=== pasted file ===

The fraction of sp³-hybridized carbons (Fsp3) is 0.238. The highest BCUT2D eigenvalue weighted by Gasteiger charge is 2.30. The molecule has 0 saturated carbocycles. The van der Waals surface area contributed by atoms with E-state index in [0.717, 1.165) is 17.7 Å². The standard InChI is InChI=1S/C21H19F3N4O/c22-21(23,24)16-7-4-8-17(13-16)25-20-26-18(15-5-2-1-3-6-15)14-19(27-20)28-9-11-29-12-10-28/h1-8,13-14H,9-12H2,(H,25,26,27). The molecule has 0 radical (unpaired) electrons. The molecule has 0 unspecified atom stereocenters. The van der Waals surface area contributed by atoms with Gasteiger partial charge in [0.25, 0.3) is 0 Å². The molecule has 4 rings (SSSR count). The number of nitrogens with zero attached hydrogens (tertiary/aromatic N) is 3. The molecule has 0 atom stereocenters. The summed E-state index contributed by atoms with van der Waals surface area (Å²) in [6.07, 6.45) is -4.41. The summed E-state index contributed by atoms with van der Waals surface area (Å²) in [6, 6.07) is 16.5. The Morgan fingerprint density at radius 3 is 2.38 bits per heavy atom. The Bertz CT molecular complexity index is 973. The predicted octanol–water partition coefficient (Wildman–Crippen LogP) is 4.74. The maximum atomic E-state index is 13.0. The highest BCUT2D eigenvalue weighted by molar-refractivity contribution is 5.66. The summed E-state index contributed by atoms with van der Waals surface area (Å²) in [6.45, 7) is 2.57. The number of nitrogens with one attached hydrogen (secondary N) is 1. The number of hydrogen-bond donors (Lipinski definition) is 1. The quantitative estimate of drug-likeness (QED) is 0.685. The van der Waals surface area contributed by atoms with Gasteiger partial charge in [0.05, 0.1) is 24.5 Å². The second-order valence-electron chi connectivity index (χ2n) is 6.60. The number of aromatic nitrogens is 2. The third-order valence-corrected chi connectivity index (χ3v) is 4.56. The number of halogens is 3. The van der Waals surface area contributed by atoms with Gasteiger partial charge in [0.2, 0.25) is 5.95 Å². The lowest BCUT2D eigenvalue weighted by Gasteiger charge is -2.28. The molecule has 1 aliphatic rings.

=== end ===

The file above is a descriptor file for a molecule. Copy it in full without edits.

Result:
The fraction of sp³-hybridized carbons (Fsp3) is 0.238. The highest BCUT2D eigenvalue weighted by Gasteiger charge is 2.30. The molecule has 0 saturated carbocycles. The van der Waals surface area contributed by atoms with E-state index in [0.717, 1.165) is 17.7 Å². The standard InChI is InChI=1S/C21H19F3N4O/c22-21(23,24)16-7-4-8-17(13-16)25-20-26-18(15-5-2-1-3-6-15)14-19(27-20)28-9-11-29-12-10-28/h1-8,13-14H,9-12H2,(H,25,26,27). The molecule has 0 radical (unpaired) electrons. The molecule has 0 unspecified atom stereocenters. The van der Waals surface area contributed by atoms with Gasteiger partial charge in [0.25, 0.3) is 0 Å². The molecule has 4 rings (SSSR count). The number of nitrogens with zero attached hydrogens (tertiary/aromatic N) is 3. The molecule has 0 atom stereocenters. The summed E-state index contributed by atoms with van der Waals surface area (Å²) in [6.07, 6.45) is -4.41. The summed E-state index contributed by atoms with van der Waals surface area (Å²) in [6, 6.07) is 16.5. The Morgan fingerprint density at radius 3 is 2.38 bits per heavy atom. The Bertz CT molecular complexity index is 973. The predicted octanol–water partition coefficient (Wildman–Crippen LogP) is 4.74. The maximum atomic E-state index is 13.0. The highest BCUT2D eigenvalue weighted by molar-refractivity contribution is 5.66. The summed E-state index contributed by atoms with van der Waals surface area (Å²) in [6.45, 7) is 2.57. The number of nitrogens with one attached hydrogen (secondary N) is 1. The number of hydrogen-bond donors (Lipinski definition) is 1. The quantitative estimate of drug-likeness (QED) is 0.685. The van der Waals surface area contributed by atoms with Gasteiger partial charge in [0.05, 0.1) is 24.5 Å². The second-order valence-electron chi connectivity index (χ2n) is 6.60. The number of aromatic nitrogens is 2. The third-order valence-corrected chi connectivity index (χ3v) is 4.56. The number of halogens is 3. The van der Waals surface area contributed by atoms with Gasteiger partial charge in [0.2, 0.25) is 5.95 Å². The lowest BCUT2D eigenvalue weighted by Gasteiger charge is -2.28. The molecule has 1 aliphatic rings.